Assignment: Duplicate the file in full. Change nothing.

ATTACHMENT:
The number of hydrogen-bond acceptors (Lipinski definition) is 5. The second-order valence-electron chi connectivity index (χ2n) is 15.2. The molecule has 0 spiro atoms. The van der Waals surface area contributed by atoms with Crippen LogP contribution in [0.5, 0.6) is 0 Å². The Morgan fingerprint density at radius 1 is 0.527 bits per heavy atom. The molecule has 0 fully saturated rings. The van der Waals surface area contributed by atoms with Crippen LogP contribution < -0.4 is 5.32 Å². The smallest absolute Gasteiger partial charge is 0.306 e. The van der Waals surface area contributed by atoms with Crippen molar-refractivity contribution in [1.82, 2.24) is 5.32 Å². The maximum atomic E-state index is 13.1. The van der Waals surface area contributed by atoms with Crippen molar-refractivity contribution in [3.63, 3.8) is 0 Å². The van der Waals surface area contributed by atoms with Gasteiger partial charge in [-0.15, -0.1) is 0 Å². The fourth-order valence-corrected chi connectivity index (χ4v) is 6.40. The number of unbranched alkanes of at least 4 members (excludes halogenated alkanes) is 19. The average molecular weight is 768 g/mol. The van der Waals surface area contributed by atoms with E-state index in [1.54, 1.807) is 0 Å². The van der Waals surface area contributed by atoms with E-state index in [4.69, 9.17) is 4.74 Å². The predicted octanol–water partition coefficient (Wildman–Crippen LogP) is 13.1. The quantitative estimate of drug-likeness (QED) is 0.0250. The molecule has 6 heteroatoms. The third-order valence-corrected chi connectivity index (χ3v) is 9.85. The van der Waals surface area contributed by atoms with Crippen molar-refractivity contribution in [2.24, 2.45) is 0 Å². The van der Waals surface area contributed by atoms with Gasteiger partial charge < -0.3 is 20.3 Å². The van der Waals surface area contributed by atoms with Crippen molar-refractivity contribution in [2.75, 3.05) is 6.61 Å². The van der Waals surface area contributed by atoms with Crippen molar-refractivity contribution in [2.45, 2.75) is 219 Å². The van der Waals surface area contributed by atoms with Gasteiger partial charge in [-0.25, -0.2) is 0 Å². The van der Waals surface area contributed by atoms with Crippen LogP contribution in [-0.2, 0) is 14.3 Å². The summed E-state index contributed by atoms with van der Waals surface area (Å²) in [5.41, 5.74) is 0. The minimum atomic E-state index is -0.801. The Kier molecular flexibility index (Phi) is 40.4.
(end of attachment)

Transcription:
The number of hydrogen-bond acceptors (Lipinski definition) is 5. The second-order valence-electron chi connectivity index (χ2n) is 15.2. The molecule has 0 spiro atoms. The van der Waals surface area contributed by atoms with Crippen LogP contribution in [0.5, 0.6) is 0 Å². The Morgan fingerprint density at radius 1 is 0.527 bits per heavy atom. The molecule has 0 fully saturated rings. The van der Waals surface area contributed by atoms with Crippen LogP contribution < -0.4 is 5.32 Å². The smallest absolute Gasteiger partial charge is 0.306 e. The van der Waals surface area contributed by atoms with Crippen molar-refractivity contribution in [1.82, 2.24) is 5.32 Å². The maximum atomic E-state index is 13.1. The van der Waals surface area contributed by atoms with Crippen molar-refractivity contribution in [3.63, 3.8) is 0 Å². The van der Waals surface area contributed by atoms with Gasteiger partial charge in [-0.15, -0.1) is 0 Å². The fourth-order valence-corrected chi connectivity index (χ4v) is 6.40. The number of unbranched alkanes of at least 4 members (excludes halogenated alkanes) is 19. The average molecular weight is 768 g/mol. The van der Waals surface area contributed by atoms with E-state index in [1.54, 1.807) is 0 Å². The van der Waals surface area contributed by atoms with E-state index in [4.69, 9.17) is 4.74 Å². The predicted octanol–water partition coefficient (Wildman–Crippen LogP) is 13.1. The quantitative estimate of drug-likeness (QED) is 0.0250. The molecule has 6 heteroatoms. The third-order valence-corrected chi connectivity index (χ3v) is 9.85. The van der Waals surface area contributed by atoms with Crippen molar-refractivity contribution in [2.24, 2.45) is 0 Å². The van der Waals surface area contributed by atoms with Gasteiger partial charge < -0.3 is 20.3 Å². The van der Waals surface area contributed by atoms with Crippen molar-refractivity contribution in [2.75, 3.05) is 6.61 Å². The van der Waals surface area contributed by atoms with Crippen molar-refractivity contribution in [2.45, 2.75) is 219 Å². The van der Waals surface area contributed by atoms with Gasteiger partial charge in [-0.25, -0.2) is 0 Å². The van der Waals surface area contributed by atoms with Crippen LogP contribution in [-0.2, 0) is 14.3 Å². The summed E-state index contributed by atoms with van der Waals surface area (Å²) in [5.41, 5.74) is 0. The minimum atomic E-state index is -0.801. The Kier molecular flexibility index (Phi) is 40.4.